How Has the Art Market Evolved? And What’s Next?
Oct 14, 2021
A lot of ink has been spilled over the last year over the changes going on in the art market. And there’s no question that things have changed dramatically.
The pandemic brought about enormous challenges for the art world. From galleries to museums, from auction houses to openings, everyone has struggled.
Obviously, COVID-19 brought online sales to the foreground. No longer able to rely on in-person events and auctions, the art world relied on the new digital tools that have developed over the last several years.
That theme will continue to be a major story for years to come, and it defines all the other trends going on in the market. But other factors are making their presence felt. Let’s look in depth at the ways that the art market has had to evolve over the last year and what is coming up next.
Millennials are maturing into an even larger portion of the art market. But what does that mean for artists and galleries?
As digital natives, Millennials feel completely at home with the new digital tools available for finding and buying art. So as their share of the market grows, the friction with online sales will continue to disappear.
But Millennials also bring a lot less money to the table than previous generations.
Remember, this is a cohort that entered a job market rocked by the 2008 financial crisis, and while the economy recovered in some ways, the opportunities for major advancement have lagged behind other economic markers like the stock market.
Student loan debt has also plagued Millennials to a much greater degree than previous generations, especially among those most likely to be purchasing art. This has forced Millennials to put off traditional milestones of adulthood, like home ownersh.
So how do these trends come together?
As Millennials continue to grow as a portion of art buyers, average art prices will likely lower. This is bad news for the few artists and galleries working at the top, but it could spell a lot of opportunity for others.
Especially as these buyers are likely to be engaged in social media, new artists will have the chance to reach out to art lovers and sell directly to them. Younger artists won’t need to take a paycut to sell to these buyers, and they can use free platforms to reach them.
On the other hand, those smaller galleries that typically represent emerging artists will likely suffer for this change.
The Rise of Virtual Art Experiences
Throughout the last five years, many museums have come out with virtual reality and augmented reality experiences to stay relevant to the public.
But during 2020, those technologies have gone from a rare gimmick to gain attention to a vital lifeline between art institutions and a public staying at home.
The pandemic, then, saw a proliferation of these virtual art experiences, with many art lovers trying them out for the first time.
Meanwhile, virtual reality gear continues to lower in price and expand in market penetration. And smartphones are capable of delivering something like a virtual reality experience.
These virtual experiences present new horizons for experimentation and play on the part of artists, as well as new ways for art institutions to engage the public even as they start coming back in large numbers.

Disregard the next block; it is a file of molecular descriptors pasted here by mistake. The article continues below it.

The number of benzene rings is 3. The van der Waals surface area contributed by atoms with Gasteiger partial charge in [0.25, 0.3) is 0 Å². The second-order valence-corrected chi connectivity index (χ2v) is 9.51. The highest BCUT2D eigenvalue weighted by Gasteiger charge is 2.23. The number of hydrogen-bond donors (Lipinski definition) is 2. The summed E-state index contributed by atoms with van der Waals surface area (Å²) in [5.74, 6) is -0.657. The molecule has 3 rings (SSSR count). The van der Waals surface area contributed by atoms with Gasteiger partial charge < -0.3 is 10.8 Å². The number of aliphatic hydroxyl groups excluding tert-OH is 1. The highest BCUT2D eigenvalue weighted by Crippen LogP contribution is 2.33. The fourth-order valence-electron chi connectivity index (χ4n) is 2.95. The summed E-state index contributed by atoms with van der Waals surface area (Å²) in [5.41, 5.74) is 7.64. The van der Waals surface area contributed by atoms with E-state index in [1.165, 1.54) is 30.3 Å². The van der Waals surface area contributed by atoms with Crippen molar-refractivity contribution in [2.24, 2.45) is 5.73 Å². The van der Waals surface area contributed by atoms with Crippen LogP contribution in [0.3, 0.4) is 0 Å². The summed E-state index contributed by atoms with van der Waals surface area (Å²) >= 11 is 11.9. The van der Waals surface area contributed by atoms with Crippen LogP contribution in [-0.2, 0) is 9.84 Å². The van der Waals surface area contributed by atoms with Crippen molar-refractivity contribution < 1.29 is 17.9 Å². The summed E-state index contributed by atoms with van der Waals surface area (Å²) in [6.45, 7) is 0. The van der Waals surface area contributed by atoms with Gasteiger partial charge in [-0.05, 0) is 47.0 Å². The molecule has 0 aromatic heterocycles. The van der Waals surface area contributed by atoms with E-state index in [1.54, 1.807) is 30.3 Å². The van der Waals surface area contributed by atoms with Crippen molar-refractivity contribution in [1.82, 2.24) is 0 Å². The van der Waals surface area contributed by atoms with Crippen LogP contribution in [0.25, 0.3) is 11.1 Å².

A More Collaborative Art Market
In difficult times, people tend to pull together and help each other out. Through 2020, we saw many collaborations between small, mid-size, and large organizations and institutions. At the time, it was a matter of mutual survival. But going forward, will it stick?
The new models of presenting art, from hybrid shows to pop-up events, have shown that there are many avenues the art world has yet to explore.
Those new ideas that permeated 2020 might not reappear in the exact same way, most of them were looking to create a contactless way to engage with art, but they will no doubt inspire new experimentation going forward.
Diversity in the Art Market
The push into digital spaces democratized access to art in many ways. It not only made it easier to find and enjoy art, but it also brought artists from both ends of the spectrum onto the same plane.
What does that mean? The art market has had a year to reassess what it wants and who it is looking for. And in that year, diversity in the art market greatly increased.
While the process is slow, it continues to make an impact.
And while the artist side is diversifying, so is the buyer side. In 2020, Sotheby’s reported that their online auctions brought in a lot of never before seen faces, with 30% of their audience being new buyers. And of those, a third were under 40.
That’s a compelling change. These new buyers will likely continue to be engaged with the art market. This block will push the market in new ways, no doubt, changing up trends in the long term.
The End Result
The changes outlined above were not chosen necessarily. They were things the art market had to do to survive, but the mark they leave will persist.
In the crisis, the changes have likely made the art market stronger than before. It was a difficult year, but as things recover, there are now more people making a living through art and buying art. There are more ways to engage with art than ever before. There are more price tiers available to more people. These are all positive changes.
What we might find after the dust settles is an art market that has evolved to be something much stronger and capable of weathering challenges than ever before.
Jill Arnold Bull
Elysian McNiff Koglmeier
Katherine Wilson-Milne, Steven R. Schindler
Courtney Christensen, Christopher Barnekow, Kathleen Guzman, Alasdair Nichol